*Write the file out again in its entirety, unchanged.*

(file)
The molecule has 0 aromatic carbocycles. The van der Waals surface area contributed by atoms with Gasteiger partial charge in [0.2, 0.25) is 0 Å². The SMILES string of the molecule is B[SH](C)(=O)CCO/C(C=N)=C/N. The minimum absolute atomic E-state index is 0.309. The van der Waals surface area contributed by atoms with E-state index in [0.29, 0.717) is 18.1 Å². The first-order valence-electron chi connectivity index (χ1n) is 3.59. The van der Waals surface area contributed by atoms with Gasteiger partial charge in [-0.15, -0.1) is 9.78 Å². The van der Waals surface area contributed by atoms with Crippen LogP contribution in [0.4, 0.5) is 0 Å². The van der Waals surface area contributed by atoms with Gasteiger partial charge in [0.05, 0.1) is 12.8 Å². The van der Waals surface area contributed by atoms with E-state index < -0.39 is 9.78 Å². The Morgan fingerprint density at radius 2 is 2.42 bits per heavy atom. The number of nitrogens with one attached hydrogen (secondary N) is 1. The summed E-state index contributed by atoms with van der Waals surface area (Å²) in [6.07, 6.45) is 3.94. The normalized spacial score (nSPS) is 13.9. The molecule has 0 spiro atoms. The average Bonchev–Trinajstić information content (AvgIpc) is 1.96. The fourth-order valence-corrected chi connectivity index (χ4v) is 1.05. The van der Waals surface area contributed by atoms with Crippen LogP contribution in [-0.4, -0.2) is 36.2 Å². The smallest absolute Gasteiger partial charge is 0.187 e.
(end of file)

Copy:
The molecule has 0 aromatic carbocycles. The van der Waals surface area contributed by atoms with Gasteiger partial charge in [0.2, 0.25) is 0 Å². The SMILES string of the molecule is B[SH](C)(=O)CCO/C(C=N)=C/N. The minimum absolute atomic E-state index is 0.309. The van der Waals surface area contributed by atoms with E-state index in [0.29, 0.717) is 18.1 Å². The first-order valence-electron chi connectivity index (χ1n) is 3.59. The van der Waals surface area contributed by atoms with Gasteiger partial charge in [-0.15, -0.1) is 9.78 Å². The van der Waals surface area contributed by atoms with Crippen LogP contribution in [0.4, 0.5) is 0 Å². The van der Waals surface area contributed by atoms with Gasteiger partial charge in [0.05, 0.1) is 12.8 Å². The van der Waals surface area contributed by atoms with E-state index < -0.39 is 9.78 Å². The Morgan fingerprint density at radius 2 is 2.42 bits per heavy atom. The number of nitrogens with one attached hydrogen (secondary N) is 1. The summed E-state index contributed by atoms with van der Waals surface area (Å²) in [6.07, 6.45) is 3.94. The normalized spacial score (nSPS) is 13.9. The molecule has 0 spiro atoms. The average Bonchev–Trinajstić information content (AvgIpc) is 1.96. The fourth-order valence-corrected chi connectivity index (χ4v) is 1.05. The van der Waals surface area contributed by atoms with Crippen LogP contribution in [-0.4, -0.2) is 36.2 Å². The smallest absolute Gasteiger partial charge is 0.187 e.